Although Teflon has been used for almost 5 decades to provide tissue augmentation in various surgical indications, including head and neck surgery, its use has significantly declined in the last 2 decades, primarily because of its implication in granuloma formation. Teflon granulomas have been shown to cause false positives on positron emission tomography imaging and have been reported to have a characteristic magnetic resonance imaging (MRI) appearance. We report a patient with a large chronic Teflon granuloma of the parapharyngeal space that caused significant bony erosion of the atlas vertebra. The lesion's MRI signal characteristics were indistinguishable from those of surrounding tissues, while it showed characteristic hyperdensity on computed tomography due to the presence of fluorine atoms within Teflon. As MRI may supersede or replace computed tomography for a number of indications, and as Teflon has been used in large numbers of patients whose records may not always be available, knowledge of these findings has clinical relevance.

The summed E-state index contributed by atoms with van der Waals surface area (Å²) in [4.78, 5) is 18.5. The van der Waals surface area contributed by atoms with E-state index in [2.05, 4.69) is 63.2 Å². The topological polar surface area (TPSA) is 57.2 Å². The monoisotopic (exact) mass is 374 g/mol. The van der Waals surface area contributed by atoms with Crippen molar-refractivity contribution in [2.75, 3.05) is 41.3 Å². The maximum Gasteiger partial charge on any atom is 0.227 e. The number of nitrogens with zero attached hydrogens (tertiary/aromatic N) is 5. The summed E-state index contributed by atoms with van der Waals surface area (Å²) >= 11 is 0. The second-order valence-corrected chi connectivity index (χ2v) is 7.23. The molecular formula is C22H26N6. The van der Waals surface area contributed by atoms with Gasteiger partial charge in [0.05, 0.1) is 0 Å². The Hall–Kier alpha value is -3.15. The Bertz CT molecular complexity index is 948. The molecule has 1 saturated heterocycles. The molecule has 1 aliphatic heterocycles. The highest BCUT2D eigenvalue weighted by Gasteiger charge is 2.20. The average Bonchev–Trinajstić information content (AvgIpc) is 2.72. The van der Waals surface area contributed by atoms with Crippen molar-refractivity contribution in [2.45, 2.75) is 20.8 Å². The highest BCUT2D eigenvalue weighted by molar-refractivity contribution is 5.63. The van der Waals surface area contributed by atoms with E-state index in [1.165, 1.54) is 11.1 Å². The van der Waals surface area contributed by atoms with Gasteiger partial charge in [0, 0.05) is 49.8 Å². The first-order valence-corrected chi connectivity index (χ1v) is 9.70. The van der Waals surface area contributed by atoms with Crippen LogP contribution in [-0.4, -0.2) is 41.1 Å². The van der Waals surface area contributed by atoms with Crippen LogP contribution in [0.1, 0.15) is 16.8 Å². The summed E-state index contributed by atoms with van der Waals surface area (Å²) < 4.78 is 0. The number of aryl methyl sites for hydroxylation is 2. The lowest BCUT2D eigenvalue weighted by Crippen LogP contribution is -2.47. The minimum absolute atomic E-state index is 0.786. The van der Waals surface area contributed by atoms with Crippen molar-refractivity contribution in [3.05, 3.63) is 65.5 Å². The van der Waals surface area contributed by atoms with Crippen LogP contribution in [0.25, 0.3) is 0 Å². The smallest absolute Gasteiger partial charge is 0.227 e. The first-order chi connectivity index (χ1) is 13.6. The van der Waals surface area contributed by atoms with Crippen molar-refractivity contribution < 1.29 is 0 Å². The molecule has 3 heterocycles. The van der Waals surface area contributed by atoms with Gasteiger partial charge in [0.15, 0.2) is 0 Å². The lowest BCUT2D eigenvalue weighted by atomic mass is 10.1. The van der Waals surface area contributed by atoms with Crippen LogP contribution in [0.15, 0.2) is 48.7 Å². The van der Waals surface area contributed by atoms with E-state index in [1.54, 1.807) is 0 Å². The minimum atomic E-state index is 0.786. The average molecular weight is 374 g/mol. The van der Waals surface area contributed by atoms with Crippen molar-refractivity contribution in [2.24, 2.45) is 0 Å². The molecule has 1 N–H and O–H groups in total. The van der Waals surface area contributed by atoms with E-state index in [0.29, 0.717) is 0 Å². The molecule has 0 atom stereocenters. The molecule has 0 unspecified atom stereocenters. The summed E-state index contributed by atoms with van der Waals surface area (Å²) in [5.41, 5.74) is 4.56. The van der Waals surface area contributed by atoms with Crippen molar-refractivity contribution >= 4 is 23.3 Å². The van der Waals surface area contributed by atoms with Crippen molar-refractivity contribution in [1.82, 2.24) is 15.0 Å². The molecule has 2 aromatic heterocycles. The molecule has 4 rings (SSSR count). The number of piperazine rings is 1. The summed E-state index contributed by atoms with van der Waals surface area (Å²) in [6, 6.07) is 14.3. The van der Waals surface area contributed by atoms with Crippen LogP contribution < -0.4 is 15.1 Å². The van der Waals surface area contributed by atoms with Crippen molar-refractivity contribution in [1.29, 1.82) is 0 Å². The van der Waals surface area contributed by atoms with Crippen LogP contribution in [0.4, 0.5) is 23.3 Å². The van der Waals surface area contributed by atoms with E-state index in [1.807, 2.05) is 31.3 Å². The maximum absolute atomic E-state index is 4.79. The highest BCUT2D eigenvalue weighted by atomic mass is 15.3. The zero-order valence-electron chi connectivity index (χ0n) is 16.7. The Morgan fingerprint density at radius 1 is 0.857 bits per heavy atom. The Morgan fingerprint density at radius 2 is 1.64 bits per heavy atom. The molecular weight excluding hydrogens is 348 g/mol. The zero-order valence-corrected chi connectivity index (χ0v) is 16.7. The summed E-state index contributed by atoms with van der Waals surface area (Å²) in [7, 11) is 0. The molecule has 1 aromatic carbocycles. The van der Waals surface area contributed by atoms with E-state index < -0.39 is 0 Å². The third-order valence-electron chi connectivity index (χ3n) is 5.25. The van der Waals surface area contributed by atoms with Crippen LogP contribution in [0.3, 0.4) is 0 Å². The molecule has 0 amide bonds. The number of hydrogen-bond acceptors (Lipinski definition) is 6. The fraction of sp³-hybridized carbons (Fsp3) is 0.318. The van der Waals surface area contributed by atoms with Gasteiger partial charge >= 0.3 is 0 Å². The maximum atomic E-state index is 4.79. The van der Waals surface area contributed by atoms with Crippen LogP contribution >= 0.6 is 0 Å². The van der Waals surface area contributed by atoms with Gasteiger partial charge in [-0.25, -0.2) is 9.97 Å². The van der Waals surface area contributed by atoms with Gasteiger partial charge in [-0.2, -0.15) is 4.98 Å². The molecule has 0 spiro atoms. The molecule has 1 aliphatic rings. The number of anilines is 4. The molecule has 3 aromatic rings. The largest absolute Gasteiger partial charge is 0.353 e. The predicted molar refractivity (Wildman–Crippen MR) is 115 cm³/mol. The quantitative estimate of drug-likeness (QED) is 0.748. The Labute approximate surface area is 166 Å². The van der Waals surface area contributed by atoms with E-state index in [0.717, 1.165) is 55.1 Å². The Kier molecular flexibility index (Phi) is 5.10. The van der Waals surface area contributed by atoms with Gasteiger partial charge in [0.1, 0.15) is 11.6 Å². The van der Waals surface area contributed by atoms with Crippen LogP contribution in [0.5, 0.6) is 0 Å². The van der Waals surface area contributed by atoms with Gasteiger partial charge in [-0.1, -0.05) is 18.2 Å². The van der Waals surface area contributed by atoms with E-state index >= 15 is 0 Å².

|Original language||English (US)|
|Number of pages||3|
|Journal||American Journal of Otolaryngology - Head and Neck Medicine and Surgery|
|State||Published - Sep 1 2010|
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